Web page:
Phosphofructokinase Deficiency (Spaniel Type) Overview
Phosphofructokinase Deficiency (Spaniel Type)
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Category: Metabolic - Associated with the enzymes and metabolic processes of cells
Gene: Phosphofructokinase muscle (PFKM) on Chromosome 27
Variant Detected: Base Substitution c.2228G>A p.Trp743STOP
Severity: Scale 3 has a moderate degree of severity, as it is not a fatal disease, though it can decrease the quality of life.
Mode of Inheritance: Autosomal Recessive
Test Overview: Phosphofructokinase (PFK) is an important enzyme that is found in cells of the body and is involved in the use and regulation of glucose as an energy source. A deficiency of the PFK enzyme in cells interferes with the metabolism of glucose, and the main signs seen in affected dogs relates to the muscles and the blood cells. PFK deficiency is an autosomal recessively inherited defect, and is often present by 2 – 3 months of age. However diagnosis is often delayed, as owners may not notice the more subtle changes, and sometimes affected dogs may go for several years before being diagnosed. PFK deficiency leads to muscles that fatigue very easily, because they cannot use energy very efficiently. This manifests as muscle weakness, an inability to exercise properly, or muscle cramping. Also the muscle breakdown product myoglobin can be excreted in the urine, causing a brown discolouration of the urine. This myoglobin can also cause kidney damage or acute renal failure in large amounts. PFK activity in red blood cells is also reduced, leading to an abnormally short lifespan of these cells. This causes a (usually mild) haemolytic anaemia, and often a reticulocytosis can be detected on routine blood screening. Occasionally dogs may present with an acute severe haemolytic crisis, where a large number of red blood cells have been broken down at the same time, causing severe anaemia with shortness of breath, lethargy, weakness, fever and pale gums. Sometimes jaundice may be seen as well (yellowing of the sclera of the eyes and gums). There is no cure for PFK deficiency, and treatment is supportive only. Affected animals should avoid exercising, which can lead to muscle damage and pain, and the kidneys should be protected from muscle breakdown products (with iv fluids) to protect them from damage if necessary (e.g. after an episode of running/exercise). Occasionally blood transfusions may be required for severe anaemia. General therapy with L-carnitine, riboflavin and coenzyme Q10 has been reported to have some beneficial effects. Dogs may have a relatively normal lifespan if they avoid situations of stress and/or exercise. After 3 months of age the activity of PFK can be tested in the red blood cells, and there is also a DNA test available for several breeds (the English springer spaniel, the American and English cocker spaniel, the Wachtelhund and the whippet), which allows for accurate screening of breeding stock. This disease has also been reported in mixed breed dogs.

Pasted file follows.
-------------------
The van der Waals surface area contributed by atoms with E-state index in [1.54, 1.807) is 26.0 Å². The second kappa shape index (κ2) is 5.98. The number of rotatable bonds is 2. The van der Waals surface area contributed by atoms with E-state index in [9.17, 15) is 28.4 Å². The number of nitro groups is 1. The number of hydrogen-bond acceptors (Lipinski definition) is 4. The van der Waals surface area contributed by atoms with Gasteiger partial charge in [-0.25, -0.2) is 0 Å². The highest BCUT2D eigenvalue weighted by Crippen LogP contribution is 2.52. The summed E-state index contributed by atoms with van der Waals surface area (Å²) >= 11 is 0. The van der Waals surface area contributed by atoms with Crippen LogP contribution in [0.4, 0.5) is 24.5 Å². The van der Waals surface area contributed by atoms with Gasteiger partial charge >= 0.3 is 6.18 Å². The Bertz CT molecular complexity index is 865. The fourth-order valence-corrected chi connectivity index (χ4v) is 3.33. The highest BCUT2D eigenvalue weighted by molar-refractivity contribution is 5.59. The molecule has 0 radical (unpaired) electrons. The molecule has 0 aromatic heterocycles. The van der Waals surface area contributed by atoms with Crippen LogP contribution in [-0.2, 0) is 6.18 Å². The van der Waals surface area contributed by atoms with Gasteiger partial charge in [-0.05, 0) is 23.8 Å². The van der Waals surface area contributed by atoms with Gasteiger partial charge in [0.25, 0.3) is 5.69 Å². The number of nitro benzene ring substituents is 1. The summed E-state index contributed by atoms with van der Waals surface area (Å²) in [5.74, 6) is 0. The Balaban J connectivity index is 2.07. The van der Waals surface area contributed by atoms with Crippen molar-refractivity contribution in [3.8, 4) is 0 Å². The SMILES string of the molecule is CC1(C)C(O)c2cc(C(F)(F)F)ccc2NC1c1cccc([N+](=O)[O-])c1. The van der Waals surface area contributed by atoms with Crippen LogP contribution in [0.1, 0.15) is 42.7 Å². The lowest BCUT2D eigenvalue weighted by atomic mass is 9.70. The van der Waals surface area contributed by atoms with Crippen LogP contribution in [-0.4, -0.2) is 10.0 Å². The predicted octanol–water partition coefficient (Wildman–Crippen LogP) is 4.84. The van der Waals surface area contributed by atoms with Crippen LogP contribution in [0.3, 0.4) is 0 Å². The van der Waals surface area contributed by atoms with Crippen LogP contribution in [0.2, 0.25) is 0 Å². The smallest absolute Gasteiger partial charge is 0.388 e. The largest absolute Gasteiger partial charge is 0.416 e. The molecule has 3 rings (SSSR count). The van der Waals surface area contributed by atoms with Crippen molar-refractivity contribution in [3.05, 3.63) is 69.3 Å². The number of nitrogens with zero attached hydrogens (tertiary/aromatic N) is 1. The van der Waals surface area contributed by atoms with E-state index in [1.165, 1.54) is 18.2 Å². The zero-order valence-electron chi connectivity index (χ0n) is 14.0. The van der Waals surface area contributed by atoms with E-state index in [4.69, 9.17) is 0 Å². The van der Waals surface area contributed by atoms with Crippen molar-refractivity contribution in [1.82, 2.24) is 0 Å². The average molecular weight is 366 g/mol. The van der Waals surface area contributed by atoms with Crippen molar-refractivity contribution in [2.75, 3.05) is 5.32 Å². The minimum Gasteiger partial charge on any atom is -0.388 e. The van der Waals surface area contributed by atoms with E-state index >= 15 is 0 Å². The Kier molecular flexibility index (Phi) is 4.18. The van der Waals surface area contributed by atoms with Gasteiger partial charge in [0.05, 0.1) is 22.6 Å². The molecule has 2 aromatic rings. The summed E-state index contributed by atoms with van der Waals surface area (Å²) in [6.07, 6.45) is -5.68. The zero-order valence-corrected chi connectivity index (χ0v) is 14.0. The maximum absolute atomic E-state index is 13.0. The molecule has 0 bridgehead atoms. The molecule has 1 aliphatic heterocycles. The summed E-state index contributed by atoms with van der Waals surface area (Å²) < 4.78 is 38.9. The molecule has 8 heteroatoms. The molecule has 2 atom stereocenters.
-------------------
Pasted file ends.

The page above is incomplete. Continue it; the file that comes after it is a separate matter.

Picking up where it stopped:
Research Citation(s): Smith BF, et al. Molecular basis of canine muscle type phosphofructokinase deficiency. (1996) J Biol Chem 271(33);20070-20074.
Associated Breed(s): American Cocker Spaniel, English Springer Spaniel, Whippet , Mixed Breed, Australian Labradoodle , Cocker Spaniel,